Exactly, Germans had to equip their allies. The domestic war production of Romania and Hungary was limited.

The Germans rarely gave out any significant license, so the minor Axis nations usually produced what they could. For example, Hungary mostly produced obsolete Italian planes and tanks.
Hi, Peter, even they got the license, but they lacked vital machine tool for production. In 1942, German still shortage of arms and panzer or even machine tool. For Hitler, the value of the allies is added strength to his military camp, not to increase burden. Franco of Spain demanded too many material on the ground that he joined the war. So Hitler did not agreed to that. German army still not incapable of equipping his own army and tended to take of advantage of existing military strength of her allies for his own benefit.

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steppewolf
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Re: Why Hitler not invite Bulgaria to join Fall Blau

Post by steppewolf » 01 Feb 2021 09:30

Given the reluctance of Bulgaria to join a war vs Soviet Union, I find odd that German delivered them about 90 Pv. IZ and 80 Stug III , that was the strength of 2 well equipped mechanized divisions which were simply lost for the war effort.

dibo
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Re: Why Hitler not invite Bulgaria to join Fall Blau

Post by dibo » 01 Feb 2021 18:53

steppewolf wrote:
01 Feb 2021 09:30
Given the reluctance of Bulgaria to join a war vs Soviet Union, I find odd that German delivered them about 90 Pv. IZ and 80 Stug III , that was the strength of 2 well equipped mechanized divisions which were simply lost for the war effort.
Actually 91 and 55 respectively, which was the equivalent of 1 Panzer Division and 2 STuG units, but the German High Command believed that in 1943-1944 an Allied landing is possible in the Balkans and also in case of war against Turkey this Bulgarian Panzer division would have been useful in Operation Gertrude (the planned invasion of Turkey).

Kelvin
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Re: Why Hitler not invite Bulgaria to join Fall Blau

Post by Kelvin » 02 Feb 2021 11:42

dibo wrote:
01 Feb 2021 18:53
steppewolf wrote:
01 Feb 2021 09:30
Given the reluctance of Bulgaria to join a war vs Soviet Union, I find odd that German delivered them about 90 Pv. IZ and 80 Stug III , that was the strength of 2 well equipped mechanized divisions which were simply lost for the war effort.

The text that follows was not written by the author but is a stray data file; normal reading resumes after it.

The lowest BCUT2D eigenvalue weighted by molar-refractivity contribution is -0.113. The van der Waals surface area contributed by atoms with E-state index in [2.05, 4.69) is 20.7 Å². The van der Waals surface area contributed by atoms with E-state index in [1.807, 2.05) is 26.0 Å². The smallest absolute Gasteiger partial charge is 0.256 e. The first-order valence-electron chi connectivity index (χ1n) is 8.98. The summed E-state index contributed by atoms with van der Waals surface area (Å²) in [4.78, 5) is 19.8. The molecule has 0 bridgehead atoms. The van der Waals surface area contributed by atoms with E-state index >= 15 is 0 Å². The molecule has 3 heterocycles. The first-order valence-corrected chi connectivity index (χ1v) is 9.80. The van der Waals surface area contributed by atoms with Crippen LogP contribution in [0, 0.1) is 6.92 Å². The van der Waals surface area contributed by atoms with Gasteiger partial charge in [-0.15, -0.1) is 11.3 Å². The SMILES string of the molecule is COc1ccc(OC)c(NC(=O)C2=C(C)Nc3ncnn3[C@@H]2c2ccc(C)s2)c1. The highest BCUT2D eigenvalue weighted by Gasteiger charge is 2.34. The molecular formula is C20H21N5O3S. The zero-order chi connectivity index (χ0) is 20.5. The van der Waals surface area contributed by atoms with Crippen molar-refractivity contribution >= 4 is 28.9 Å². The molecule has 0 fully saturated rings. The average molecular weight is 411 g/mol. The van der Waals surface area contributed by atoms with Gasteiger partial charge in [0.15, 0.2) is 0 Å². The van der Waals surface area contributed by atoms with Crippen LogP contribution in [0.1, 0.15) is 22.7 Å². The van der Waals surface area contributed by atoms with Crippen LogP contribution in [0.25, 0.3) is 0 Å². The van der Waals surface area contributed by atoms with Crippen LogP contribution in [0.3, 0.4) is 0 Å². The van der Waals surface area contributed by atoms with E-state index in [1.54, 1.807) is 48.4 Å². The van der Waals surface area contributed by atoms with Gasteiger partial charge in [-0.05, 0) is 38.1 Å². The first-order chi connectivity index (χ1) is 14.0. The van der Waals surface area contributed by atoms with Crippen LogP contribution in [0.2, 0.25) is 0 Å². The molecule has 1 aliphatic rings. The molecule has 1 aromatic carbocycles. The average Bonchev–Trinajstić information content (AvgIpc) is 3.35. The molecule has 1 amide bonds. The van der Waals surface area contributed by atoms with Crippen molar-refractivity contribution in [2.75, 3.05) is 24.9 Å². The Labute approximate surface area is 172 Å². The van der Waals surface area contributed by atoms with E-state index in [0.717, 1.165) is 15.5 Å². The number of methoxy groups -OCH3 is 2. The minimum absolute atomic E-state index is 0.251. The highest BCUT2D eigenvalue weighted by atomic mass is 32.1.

Actually 91 and 55 respectively, which was the equivalent of 1 Panzer Division and 2 STuG units, but the German High Command believed that in 1943-1944 an Allied landing is possible in the Balkans and also in case of war against Turkey this Bulgarian Panzer division would have been useful in Operation Gertrude (the planned invasion of Turkey).
Hitler was cheated by both Romania and Bulgaria, Apart from occupation of Hungary in March 1944, German also planned to occupy both Romania and Bulgaria if they will withdraw from the alliance. But both countries pretended so loyal to his German ally and made Hitler even deliver Pz IV and StuG to Bulgarian Army.

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steppewolf
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Re: Why Hitler not invite Bulgaria to join Fall Blau

Post by steppewolf » 04 Feb 2021 08:56

dibo wrote:
01 Feb 2021 18:53
Actually 91 and 55 respectively, which was the equivalent of 1 Panzer Division and 2 STuG units, but the German High Command believed that in 1943-1944 an Allied landing is possible in the Balkans and also in case of war against Turkey this Bulgarian Panzer division would have been useful in Operation Gertrude (the planned invasion of Turkey).
I didn't know about Operation Gertrude, this makes more sense although in 44 I don't know how feasible such plan was.
Kelvin wrote:
02 Feb 2021 11:42
Hitler was cheated by both Romania and Bulgaria, Apart from occupation of Hungary in March 1944, German also planned to occupy both Romania and Bulgaria if they will withdraw from the alliance. But both countries pretended so loyal to his German ally and made Hitler even deliver Pz IV and StuG to Bulgarian Army.
Cheated? I can't speak about Bulgaria as I know little about their politics around WW2 but Romania did not cheat Hitler, it was the other way around. Romania was the biggest contributor on Easter Front in terms of manpower and Antonescu's request for weapons deliveries were rejected or, for what was accepted was not delivered. At a time when Romania had hundreds of thousands of soldiers engaged in the East the mighty Hitler could only deliver one battalion of Pz.38 (t). The situation changed a bit in 44 when some armor was indeed delivered but way under the numbers agreed through bilateral agreements. In this time Romania did met its obligation for deliveries of oil and food while Germany didn't met its obligation to deliver requested weapons. So who cheated who?